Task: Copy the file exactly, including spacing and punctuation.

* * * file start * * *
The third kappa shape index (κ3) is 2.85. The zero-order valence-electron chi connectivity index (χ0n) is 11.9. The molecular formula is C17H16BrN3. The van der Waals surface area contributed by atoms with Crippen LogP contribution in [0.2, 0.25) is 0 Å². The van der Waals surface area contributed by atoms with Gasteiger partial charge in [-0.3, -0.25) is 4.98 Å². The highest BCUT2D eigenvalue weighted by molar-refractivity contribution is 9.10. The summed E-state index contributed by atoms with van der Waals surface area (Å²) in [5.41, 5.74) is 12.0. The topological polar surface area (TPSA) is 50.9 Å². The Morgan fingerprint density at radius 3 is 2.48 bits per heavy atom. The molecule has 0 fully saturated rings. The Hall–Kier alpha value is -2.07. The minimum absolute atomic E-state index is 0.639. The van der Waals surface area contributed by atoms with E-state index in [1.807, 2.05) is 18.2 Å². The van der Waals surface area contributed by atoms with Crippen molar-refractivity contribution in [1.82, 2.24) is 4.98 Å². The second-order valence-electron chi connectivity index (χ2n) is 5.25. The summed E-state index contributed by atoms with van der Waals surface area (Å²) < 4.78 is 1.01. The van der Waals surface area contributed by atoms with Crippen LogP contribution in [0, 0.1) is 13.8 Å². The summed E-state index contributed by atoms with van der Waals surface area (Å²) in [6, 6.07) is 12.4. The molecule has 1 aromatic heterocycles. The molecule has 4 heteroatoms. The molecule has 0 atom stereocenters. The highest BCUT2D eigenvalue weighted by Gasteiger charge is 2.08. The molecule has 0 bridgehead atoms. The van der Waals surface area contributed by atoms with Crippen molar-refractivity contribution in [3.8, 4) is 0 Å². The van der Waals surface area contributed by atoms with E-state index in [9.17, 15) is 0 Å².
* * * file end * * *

The third kappa shape index (κ3) is 2.85. The zero-order valence-electron chi connectivity index (χ0n) is 11.9. The molecular formula is C17H16BrN3. The van der Waals surface area contributed by atoms with Crippen LogP contribution in [0.2, 0.25) is 0 Å². The van der Waals surface area contributed by atoms with Gasteiger partial charge in [-0.3, -0.25) is 4.98 Å². The highest BCUT2D eigenvalue weighted by molar-refractivity contribution is 9.10. The summed E-state index contributed by atoms with van der Waals surface area (Å²) in [5.41, 5.74) is 12.0. The topological polar surface area (TPSA) is 50.9 Å². The Morgan fingerprint density at radius 3 is 2.48 bits per heavy atom. The molecule has 0 fully saturated rings. The Hall–Kier alpha value is -2.07. The minimum absolute atomic E-state index is 0.639. The van der Waals surface area contributed by atoms with E-state index in [1.807, 2.05) is 18.2 Å². The van der Waals surface area contributed by atoms with Crippen molar-refractivity contribution in [1.82, 2.24) is 4.98 Å². The second-order valence-electron chi connectivity index (χ2n) is 5.25. The summed E-state index contributed by atoms with van der Waals surface area (Å²) < 4.78 is 1.01. The van der Waals surface area contributed by atoms with Crippen LogP contribution in [0, 0.1) is 13.8 Å². The summed E-state index contributed by atoms with van der Waals surface area (Å²) in [6, 6.07) is 12.4. The molecule has 1 aromatic heterocycles. The molecule has 4 heteroatoms. The molecule has 0 atom stereocenters. The highest BCUT2D eigenvalue weighted by Gasteiger charge is 2.08. The molecule has 0 bridgehead atoms. The van der Waals surface area contributed by atoms with Crippen molar-refractivity contribution in [3.8, 4) is 0 Å². The van der Waals surface area contributed by atoms with E-state index in [9.17, 15) is 0 Å².